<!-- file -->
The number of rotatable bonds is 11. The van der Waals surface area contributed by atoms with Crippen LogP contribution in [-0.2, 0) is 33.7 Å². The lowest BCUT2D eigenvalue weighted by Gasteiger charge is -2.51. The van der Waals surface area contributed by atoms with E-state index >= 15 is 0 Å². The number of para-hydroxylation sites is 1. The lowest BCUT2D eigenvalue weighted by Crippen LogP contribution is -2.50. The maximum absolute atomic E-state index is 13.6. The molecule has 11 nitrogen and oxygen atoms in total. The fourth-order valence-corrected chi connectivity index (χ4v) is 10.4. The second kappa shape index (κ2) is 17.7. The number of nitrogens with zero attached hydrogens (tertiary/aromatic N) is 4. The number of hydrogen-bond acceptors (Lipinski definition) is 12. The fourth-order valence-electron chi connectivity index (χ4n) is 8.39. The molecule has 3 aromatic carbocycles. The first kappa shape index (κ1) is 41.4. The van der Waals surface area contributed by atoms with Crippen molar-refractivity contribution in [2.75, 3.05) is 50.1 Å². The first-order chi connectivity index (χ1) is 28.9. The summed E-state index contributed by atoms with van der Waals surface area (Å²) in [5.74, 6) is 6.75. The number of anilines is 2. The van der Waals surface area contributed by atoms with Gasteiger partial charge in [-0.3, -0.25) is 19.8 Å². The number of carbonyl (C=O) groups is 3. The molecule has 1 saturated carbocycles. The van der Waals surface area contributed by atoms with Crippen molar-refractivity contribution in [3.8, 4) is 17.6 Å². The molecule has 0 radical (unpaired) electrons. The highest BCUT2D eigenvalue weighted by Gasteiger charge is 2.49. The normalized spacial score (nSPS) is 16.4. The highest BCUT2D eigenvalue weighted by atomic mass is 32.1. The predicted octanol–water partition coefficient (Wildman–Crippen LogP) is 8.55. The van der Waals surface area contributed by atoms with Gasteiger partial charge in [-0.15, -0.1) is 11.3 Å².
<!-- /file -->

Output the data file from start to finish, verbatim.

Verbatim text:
The number of rotatable bonds is 11. The van der Waals surface area contributed by atoms with Crippen LogP contribution in [-0.2, 0) is 33.7 Å². The lowest BCUT2D eigenvalue weighted by Gasteiger charge is -2.51. The van der Waals surface area contributed by atoms with E-state index >= 15 is 0 Å². The number of para-hydroxylation sites is 1. The lowest BCUT2D eigenvalue weighted by Crippen LogP contribution is -2.50. The maximum absolute atomic E-state index is 13.6. The molecule has 11 nitrogen and oxygen atoms in total. The fourth-order valence-corrected chi connectivity index (χ4v) is 10.4. The second kappa shape index (κ2) is 17.7. The number of nitrogens with zero attached hydrogens (tertiary/aromatic N) is 4. The number of hydrogen-bond acceptors (Lipinski definition) is 12. The fourth-order valence-electron chi connectivity index (χ4n) is 8.39. The molecule has 3 aromatic carbocycles. The first kappa shape index (κ1) is 41.4. The van der Waals surface area contributed by atoms with Crippen molar-refractivity contribution in [2.75, 3.05) is 50.1 Å². The first-order chi connectivity index (χ1) is 28.9. The summed E-state index contributed by atoms with van der Waals surface area (Å²) in [5.74, 6) is 6.75. The number of anilines is 2. The van der Waals surface area contributed by atoms with Gasteiger partial charge in [-0.3, -0.25) is 19.8 Å². The number of carbonyl (C=O) groups is 3. The molecule has 1 saturated carbocycles. The van der Waals surface area contributed by atoms with Crippen molar-refractivity contribution in [3.8, 4) is 17.6 Å². The molecule has 0 radical (unpaired) electrons. The highest BCUT2D eigenvalue weighted by Gasteiger charge is 2.49. The normalized spacial score (nSPS) is 16.4. The highest BCUT2D eigenvalue weighted by atomic mass is 32.1. The predicted octanol–water partition coefficient (Wildman–Crippen LogP) is 8.55. The van der Waals surface area contributed by atoms with Gasteiger partial charge in [-0.15, -0.1) is 11.3 Å².